to the Colorado Court of Appeals Court of Appeals Case No.
Attorneys for Petitioner: Douglas K. Wilson, Public Defender
Andrea R. Gammell, Senior Deputy Public Defender Denver,
Attorneys for Respondent: Cynthia H. Coffman, Attorney
General Paul Koehler, First Assistant Attorney General
In November 2008, a jury convicted Deborah Lee Nicholls for
the first degree murders of her three children, and for
conspiracy, attempted theft, using a controlled substance,
and possessing methamphetamine. On appeal, Nicholls argued,
inter alia, that the trial court erred in admitting at trial
the statements that her then-husband, Tim Nicholls, made to
his cellmate about Nicholls' involvement in their
children's deaths. Nicholls contended that these
statements violated her state constitutional right of
confrontation and were inadmissible hearsay. Nicholls also
argued that the trial court erroneously admitted her
mother's testimony about Nicholls' reaction to her
secondchild's death years earlier, and her
husband's cellmate's testimony about that child's
cause of death from sudden infant death syndrome
("SIDS"). Nicholls maintained that this testimony
was both irrelevant and unduly prejudicial.
In an unpublished, unanimous opinion, the court of appeals
affirmed Nicholls' convictions. People v.
Nicholls, No. 09CA137, slip op. at 1 (Colo.App. Dec. 13,
2012). Relevant here, the court of appeals held that the
husband's nontestimonial statements to his cellmate did
not implicate Nicholls' right of confrontation, and were
admissible under Colorado's evidentiary rules as
statements against interest. Id. at 8-9. It further
held that the trial court did not abuse its discretion in
admitting Nicholls' mother's statements, id.
at 21, and that any error in the admission of the
cellmate's brief testimony about her second child's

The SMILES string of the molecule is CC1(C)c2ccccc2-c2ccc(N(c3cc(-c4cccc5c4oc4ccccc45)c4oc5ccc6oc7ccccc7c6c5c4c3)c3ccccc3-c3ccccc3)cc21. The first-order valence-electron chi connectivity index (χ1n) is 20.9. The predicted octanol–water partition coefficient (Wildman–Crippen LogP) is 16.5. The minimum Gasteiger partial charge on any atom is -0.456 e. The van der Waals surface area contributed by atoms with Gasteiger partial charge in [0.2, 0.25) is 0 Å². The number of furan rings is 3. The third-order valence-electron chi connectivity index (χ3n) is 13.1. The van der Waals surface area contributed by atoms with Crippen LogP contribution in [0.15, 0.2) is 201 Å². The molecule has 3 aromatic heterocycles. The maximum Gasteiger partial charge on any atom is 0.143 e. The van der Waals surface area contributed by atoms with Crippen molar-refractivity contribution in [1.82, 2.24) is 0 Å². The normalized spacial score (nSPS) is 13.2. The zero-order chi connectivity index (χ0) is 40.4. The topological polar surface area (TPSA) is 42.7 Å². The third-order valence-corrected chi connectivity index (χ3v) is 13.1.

death from SIDS was not plain error, id. at 22-23.
We granted Nicholls' petition for certiorari
review and now affirm the judgment of the court
Facts and Procedural History
On the night of March 6, 2003, Nicholls' husband, Tim,
set fire to their home while she was at their business, the
Tailgate Bar. The fire killed their three children, ages
eleven, five, and three. After the fire consumed the house,
Nicholls returned from the Tailgate Bar and claimed to have
left candles burning inside the house. She showed little
concern for the children and did not attend their funerals.
Nicholls and her husband maintained the fire was an accident.
They submitted insurance claims for the loss of their house
and personal property and specifically inquired about
"child riders" to the husband's life insurance
policy that would have covered a child's accidental
death. Nicholls was upset to learn that her husband's
policy did not include such coverage.
Nicholls and her husband were charged and tried separately.
The husband was charged with multiple counts of first degree
murder, arson, and other crimes. While confined at the El
Paso County Jail before his trial, the husband confessed to
his cellmate that he had acted with Nicholls to burn down
their house and kill their children to collect insurance
proceeds. A jury convicted the husband of multiple counts in
July 2005, and the court of appeals affirmed his convictions.
People v. Timothy Nicholls, No. 07CA1248 (Colo.App.
Jan. 14, 2010), cert. denied, No. 10SC124, 2010 WL
3389331 (Colo. Aug. 30, 2010).
In 2007, a grand jury indicted Nicholls on several charges,
including three counts of first degree murder-felony murder;
three counts of first degree murder-child under twelve; and
three counts of child abuse resulting in death. These charges
were joined with an earlier indictment for attempted theft,
use of a controlled substance, and two counts of possession
of a controlled substance.
At trial, the People's theory was that Nicholls and her
husband needed money for drug-related debts; they conspired
to set their house on fire and kill their children so that
they could collect $250, 000 in expected insurance proceeds
on their children's lives and their home's value.
Over Nicholls' objections, the husband's cellmate
testified for the People about the statements the husband
made to him regarding the fire. According to the cellmate, the
husband said that he and Nicholls planned the fire together
and built fires in an outdoor fire pit in the months
beforehand to accustom their neighbors to seeing flames in